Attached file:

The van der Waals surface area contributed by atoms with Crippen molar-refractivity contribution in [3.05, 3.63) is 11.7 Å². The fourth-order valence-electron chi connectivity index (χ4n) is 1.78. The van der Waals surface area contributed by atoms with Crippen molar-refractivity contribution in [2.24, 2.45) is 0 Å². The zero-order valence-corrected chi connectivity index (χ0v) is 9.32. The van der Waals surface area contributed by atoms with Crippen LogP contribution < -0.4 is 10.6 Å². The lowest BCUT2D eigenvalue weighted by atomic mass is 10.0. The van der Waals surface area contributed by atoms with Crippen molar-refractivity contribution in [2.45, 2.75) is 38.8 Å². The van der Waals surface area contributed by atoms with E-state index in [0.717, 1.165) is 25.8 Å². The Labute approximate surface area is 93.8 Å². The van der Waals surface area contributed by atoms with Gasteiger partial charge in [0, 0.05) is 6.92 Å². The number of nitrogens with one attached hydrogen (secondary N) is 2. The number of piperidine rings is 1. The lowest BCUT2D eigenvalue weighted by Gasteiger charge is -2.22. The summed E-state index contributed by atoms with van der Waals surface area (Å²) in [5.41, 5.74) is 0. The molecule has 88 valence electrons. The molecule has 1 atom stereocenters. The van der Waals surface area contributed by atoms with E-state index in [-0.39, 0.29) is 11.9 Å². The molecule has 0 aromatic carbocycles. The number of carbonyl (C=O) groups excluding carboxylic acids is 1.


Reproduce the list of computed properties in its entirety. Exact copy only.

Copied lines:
The van der Waals surface area contributed by atoms with Crippen molar-refractivity contribution in [3.05, 3.63) is 11.7 Å². The fourth-order valence-electron chi connectivity index (χ4n) is 1.78. The van der Waals surface area contributed by atoms with Crippen molar-refractivity contribution in [2.24, 2.45) is 0 Å². The zero-order valence-corrected chi connectivity index (χ0v) is 9.32. The van der Waals surface area contributed by atoms with Crippen LogP contribution < -0.4 is 10.6 Å². The lowest BCUT2D eigenvalue weighted by atomic mass is 10.0. The van der Waals surface area contributed by atoms with Crippen molar-refractivity contribution in [2.45, 2.75) is 38.8 Å². The van der Waals surface area contributed by atoms with E-state index in [0.717, 1.165) is 25.8 Å². The Labute approximate surface area is 93.8 Å². The van der Waals surface area contributed by atoms with Gasteiger partial charge in [0, 0.05) is 6.92 Å². The number of nitrogens with one attached hydrogen (secondary N) is 2. The number of piperidine rings is 1. The lowest BCUT2D eigenvalue weighted by Gasteiger charge is -2.22. The summed E-state index contributed by atoms with van der Waals surface area (Å²) in [5.41, 5.74) is 0. The molecule has 88 valence electrons. The molecule has 1 atom stereocenters. The van der Waals surface area contributed by atoms with E-state index in [-0.39, 0.29) is 11.9 Å². The molecule has 0 aromatic carbocycles. The number of carbonyl (C=O) groups excluding carboxylic acids is 1.